The two Port Alberni teens suspected in three B.C. deaths killed themselves, a Manitoba medical examiner has ruled.
“The RCMP can also confirm that the two died in what appears to be suicides by gunfire,” police said in a statement.
Kam McLeod and Bryer Schmegelsky, both 19, were found dead in the Manitoba brush near the Nelson River Aug. 7.
The pair led police on a cross-country chase since two bodies were found on the side of the Alaska Highway in northeastern B.C. Four days later, another body was found on Highway 37 near Dease Lake.
McLeod and Schmegelsky had been charged in one death and were suspects in two others.
“Police can also confirm that two firearms were also located with the two deceased males and forensic analysis is underway in order to definitively confirm that these weapons are connected with the northern B.C. homicide investigations,” police said, adding it was apparent they had been alive while police searched the Gillam, Manitoba area.
What led police to the area was a burned out vehicle belonging to Leonard Dyck, a retired University of B.C. lecturer, whose body was found by a road near Dease Lake on B.C.’s Highway 37.
Canada-wide warrants were issued for McLeod and Schmegelsky, who were charged with second-degree murder in connection with Dyck’s.
His body was found a few kilometres from the teens’ burned-out pickup truck on Highway 37.
At first, police said the teens were missing.
The Port Alberni childhood friends were also suspects in the killings of American Chynna Deese and Australian Lucas Fowler. Their bodies were found along the Alaska Highway July 15 near a van they had been travelling in.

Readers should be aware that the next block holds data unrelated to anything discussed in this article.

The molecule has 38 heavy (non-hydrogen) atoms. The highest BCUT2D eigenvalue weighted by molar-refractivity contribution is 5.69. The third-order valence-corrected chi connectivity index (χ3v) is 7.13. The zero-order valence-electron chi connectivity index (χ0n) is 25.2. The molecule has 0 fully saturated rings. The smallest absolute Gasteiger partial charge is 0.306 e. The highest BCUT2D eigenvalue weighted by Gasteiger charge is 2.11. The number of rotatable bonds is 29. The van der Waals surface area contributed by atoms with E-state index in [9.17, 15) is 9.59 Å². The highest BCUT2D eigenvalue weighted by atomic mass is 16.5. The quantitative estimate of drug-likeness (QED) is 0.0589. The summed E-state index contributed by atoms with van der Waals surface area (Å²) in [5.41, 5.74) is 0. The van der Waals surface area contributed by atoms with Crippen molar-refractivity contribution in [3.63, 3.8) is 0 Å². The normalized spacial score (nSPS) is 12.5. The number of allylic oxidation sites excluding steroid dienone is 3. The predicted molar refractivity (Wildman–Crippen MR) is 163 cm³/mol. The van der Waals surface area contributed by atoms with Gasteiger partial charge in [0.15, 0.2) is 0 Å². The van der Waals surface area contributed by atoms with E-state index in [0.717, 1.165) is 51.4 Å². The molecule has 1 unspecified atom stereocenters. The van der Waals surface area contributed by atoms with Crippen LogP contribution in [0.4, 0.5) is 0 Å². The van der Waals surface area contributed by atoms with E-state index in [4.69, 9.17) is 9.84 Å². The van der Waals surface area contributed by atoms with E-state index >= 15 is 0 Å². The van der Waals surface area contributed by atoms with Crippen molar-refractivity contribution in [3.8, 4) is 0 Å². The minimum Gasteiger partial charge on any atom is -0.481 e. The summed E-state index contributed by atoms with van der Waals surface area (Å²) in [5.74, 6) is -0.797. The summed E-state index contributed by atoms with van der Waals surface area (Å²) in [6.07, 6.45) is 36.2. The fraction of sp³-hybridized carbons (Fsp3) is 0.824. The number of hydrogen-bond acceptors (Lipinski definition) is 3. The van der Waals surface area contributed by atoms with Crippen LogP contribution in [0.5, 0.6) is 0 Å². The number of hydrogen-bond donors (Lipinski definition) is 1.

Police said last week the Dyck and Deese-Fowler homicides were related.
“Investigators are now assessing all items located in Manitoba, along with the previous findings related to the three northern B.C. homicide investigations, in order to gain more clarity into what happened to Leonard Dyck, Lucas Fowler and Chynna Deese,” police said Monday. “The assessment will review all the investigative findings to date, whether it is statements, evidentiary time lines, physical or digital evidence, and the B.C. RCMP have also have engaged our Behavioural Analysis Unit.” B.C. RCMP will be completing a review of the case “within the next few weeks” after which the families will be updated and information released publicly.
RCMP assistant commissioner Kevin Hackett said Aug. 7 that the suspects’ deaths do not mean the homicide case is over, he said.
Hackett said the B.C. case remains open until all evidence is assessed to confirm investigative theories. That would include ruling out any other possible suspects.
“We anticipated the charges were going to be laid,” Hackett said. “There is significant evidence that links both crime scenes together.”
He said there doesn’t appear to be anything linking the victims.
Hackett said Dyck’s injuries are known but out of respect for his family there is no need to reveal them for his family’s sake.
The pair had been spotted in Saskatchewan before Dyck’s car was found torched near Gillam. A house-to-house search was undertaken before forces moved to nearby York Factory after an unconfirmed sighting of two men scavenging in the town dump.
The sighting led to a community lockdown and heavy search. A similar search was done around Gillam and police remain in the area.